To help kids feel a sense of control and manage meltdowns, the parenting mantra goes, offer two choices you can both live with. But what if, even then, your child agonizes over it?
Dr. Jane Sosland, a pediatric behavioral psychologist at The University of Kansas Hospital, says decision-making occurs in the area of the brain that handles problem-solving. We’re born with this ability, but our environment and personality can affect our confidence when weighing options.
“A child who is particularly anxious or worried or cares a lot about what other people think may be one who is much more careful about making decisions,” Sosland says.
Here are some suggestions for parents on teaching decision making skills.
1. Weigh importance.
Help your child differentiate between minor and more-important decisions – in which the pros and cons should be considered. Be mindful of modeling, too, talking through your own decisions and explaining options.
2. Target praise.
When your child makes a selection, reaffirm her choice to reinforce desired behavior. For example, “I like that red shirt you chose to wear,” or “Good call on the restaurant you picked. It’ll be fun to try something new!”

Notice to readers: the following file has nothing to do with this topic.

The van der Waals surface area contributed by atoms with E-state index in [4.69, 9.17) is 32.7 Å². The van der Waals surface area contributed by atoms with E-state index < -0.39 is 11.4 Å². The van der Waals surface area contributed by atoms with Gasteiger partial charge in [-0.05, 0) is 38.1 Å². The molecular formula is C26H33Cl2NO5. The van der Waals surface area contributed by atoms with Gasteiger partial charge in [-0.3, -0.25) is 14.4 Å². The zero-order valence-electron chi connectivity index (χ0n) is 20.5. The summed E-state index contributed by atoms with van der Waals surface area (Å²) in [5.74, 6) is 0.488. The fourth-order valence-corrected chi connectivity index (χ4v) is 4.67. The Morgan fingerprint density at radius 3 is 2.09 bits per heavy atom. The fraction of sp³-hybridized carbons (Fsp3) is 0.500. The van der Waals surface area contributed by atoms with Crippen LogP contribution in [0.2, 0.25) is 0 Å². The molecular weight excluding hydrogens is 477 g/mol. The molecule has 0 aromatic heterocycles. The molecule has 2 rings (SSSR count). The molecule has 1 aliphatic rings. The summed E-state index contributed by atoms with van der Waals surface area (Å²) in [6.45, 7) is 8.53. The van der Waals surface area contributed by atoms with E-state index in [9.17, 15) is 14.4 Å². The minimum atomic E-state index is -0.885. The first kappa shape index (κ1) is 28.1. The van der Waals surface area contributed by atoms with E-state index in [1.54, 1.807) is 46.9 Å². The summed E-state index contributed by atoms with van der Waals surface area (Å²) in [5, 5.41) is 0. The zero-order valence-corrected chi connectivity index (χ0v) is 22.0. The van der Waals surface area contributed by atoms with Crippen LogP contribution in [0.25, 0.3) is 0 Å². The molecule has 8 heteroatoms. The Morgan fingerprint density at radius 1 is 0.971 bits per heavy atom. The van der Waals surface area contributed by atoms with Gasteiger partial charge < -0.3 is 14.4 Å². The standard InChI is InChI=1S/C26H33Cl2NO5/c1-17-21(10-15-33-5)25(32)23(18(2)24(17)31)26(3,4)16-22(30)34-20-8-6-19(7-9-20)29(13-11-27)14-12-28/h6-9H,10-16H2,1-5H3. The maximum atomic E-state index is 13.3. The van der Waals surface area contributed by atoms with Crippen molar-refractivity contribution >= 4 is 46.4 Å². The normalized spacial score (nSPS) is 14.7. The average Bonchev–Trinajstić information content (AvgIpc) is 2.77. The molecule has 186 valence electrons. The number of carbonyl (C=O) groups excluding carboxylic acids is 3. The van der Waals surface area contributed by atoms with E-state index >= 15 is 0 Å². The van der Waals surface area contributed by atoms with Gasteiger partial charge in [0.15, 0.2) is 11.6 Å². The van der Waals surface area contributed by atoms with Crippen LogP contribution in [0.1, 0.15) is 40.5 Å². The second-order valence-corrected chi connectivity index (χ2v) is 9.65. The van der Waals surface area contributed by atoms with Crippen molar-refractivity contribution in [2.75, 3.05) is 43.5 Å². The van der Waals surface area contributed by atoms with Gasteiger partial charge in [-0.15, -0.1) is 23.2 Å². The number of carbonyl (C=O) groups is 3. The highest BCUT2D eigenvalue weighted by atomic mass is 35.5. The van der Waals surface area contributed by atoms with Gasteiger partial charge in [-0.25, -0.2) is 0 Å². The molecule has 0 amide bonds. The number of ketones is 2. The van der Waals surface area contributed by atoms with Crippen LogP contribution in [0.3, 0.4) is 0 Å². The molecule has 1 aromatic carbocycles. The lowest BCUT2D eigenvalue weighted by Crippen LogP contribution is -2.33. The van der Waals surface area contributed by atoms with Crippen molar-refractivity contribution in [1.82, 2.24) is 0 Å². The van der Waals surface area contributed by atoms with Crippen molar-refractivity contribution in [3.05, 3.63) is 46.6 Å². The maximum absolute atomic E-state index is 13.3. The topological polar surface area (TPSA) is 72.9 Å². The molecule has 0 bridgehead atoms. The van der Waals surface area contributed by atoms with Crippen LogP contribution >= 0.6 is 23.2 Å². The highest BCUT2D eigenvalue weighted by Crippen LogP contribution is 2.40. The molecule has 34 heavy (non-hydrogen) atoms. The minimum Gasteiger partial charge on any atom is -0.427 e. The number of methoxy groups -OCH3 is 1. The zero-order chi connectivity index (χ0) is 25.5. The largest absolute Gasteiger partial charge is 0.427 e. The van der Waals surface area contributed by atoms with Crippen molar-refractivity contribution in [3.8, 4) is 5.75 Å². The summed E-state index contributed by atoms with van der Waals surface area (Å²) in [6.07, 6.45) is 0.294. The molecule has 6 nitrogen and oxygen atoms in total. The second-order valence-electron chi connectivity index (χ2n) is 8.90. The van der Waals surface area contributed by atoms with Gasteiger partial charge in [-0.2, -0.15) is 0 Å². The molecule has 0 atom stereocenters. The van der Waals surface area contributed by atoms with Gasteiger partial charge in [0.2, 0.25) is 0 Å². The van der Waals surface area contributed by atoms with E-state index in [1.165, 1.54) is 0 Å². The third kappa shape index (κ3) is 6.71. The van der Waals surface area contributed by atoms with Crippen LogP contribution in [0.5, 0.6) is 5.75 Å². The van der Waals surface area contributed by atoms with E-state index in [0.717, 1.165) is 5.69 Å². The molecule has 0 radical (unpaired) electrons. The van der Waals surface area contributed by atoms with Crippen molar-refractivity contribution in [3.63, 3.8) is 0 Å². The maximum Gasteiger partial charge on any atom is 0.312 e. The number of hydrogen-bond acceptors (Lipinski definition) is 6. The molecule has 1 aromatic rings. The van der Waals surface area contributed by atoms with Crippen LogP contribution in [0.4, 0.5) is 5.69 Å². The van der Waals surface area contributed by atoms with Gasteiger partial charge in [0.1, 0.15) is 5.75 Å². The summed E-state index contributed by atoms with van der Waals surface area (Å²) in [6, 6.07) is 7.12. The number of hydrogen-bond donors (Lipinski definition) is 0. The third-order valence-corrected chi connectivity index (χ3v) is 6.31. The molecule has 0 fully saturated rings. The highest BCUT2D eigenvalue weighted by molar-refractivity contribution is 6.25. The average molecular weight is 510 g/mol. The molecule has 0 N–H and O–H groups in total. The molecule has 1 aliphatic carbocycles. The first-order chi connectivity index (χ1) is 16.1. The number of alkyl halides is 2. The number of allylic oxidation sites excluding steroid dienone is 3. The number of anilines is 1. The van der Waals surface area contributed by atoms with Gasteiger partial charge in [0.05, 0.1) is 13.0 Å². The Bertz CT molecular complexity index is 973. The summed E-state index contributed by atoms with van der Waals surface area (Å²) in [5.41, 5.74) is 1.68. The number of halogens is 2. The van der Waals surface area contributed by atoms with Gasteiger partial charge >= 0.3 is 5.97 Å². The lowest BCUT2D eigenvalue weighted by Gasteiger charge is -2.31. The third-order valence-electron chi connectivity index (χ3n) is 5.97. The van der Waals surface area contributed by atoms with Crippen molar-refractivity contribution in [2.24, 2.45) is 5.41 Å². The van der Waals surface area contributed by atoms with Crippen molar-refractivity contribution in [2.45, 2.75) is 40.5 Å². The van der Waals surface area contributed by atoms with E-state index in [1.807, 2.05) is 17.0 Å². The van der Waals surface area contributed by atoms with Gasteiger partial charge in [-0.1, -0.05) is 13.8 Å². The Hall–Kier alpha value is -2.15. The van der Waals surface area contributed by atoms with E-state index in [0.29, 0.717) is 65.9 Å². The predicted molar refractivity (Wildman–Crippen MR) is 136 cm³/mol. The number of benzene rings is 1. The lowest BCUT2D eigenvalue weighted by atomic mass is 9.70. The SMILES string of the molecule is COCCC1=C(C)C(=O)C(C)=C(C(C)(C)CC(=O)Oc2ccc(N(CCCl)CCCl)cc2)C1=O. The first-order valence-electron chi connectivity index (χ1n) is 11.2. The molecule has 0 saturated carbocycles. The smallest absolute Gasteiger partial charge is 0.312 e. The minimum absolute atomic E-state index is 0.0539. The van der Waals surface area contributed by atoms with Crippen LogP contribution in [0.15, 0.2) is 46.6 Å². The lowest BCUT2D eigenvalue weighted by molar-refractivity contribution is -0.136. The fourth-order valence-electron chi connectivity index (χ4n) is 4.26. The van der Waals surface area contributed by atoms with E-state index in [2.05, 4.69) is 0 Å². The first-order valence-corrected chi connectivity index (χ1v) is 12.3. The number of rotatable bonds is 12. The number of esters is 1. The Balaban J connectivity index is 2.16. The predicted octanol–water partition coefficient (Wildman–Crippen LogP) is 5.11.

3. Practice builds confidence.
Making decisions is essentially taking risks, especially if you’re unsure about the choices. A child who harbors strong self-doubt may begin to avoid making any significant decisions for fear of being “wrong.”
But the last thing you want is for your child to start giving away his decision-making power to others. Begin with small, easier decisions to help him feel successful going out of his comfort zone.
4. Avoid criticism.
Decisions don’t always pan out in our favor. Empathize but don’t criticize, Sosland says: “The key is to keep encouraging them to learn new skills and try new things.” If your child decides to play a sport but then says he doesn’t like it, explain he has to finish the season since he made the commitment – but that you’re proud of him for taking the risk.
5. Set limits.
Too many options can fuel anxiety and indecision. Give guidelines to help your child simplify. For example, before taking her to the store to spend birthday money, discuss what type of toy she’d like to buy. Tell her she’ll have 15 minutes to decide, and then you’ll be moving on to finish your other shopping. Point out items she can afford to narrow it down. Still can’t decide? Tell her you’ll have to come back later.
6. External motivation.
Offer simple incentives – such as privileges your child already gets for “free,” Sosland says. If he sticks to his initial decision about what to eat for breakfast without argument, he can listen to the music of his choice or play on the iPad on the way to school.
If indecision causes severe distress, meltdowns and disruption – or if you’re concerned your child has a larger anxiety disorder – consult with your pediatrician or mental health provider.
This post was originally published in 2014 and has been updated for 2016.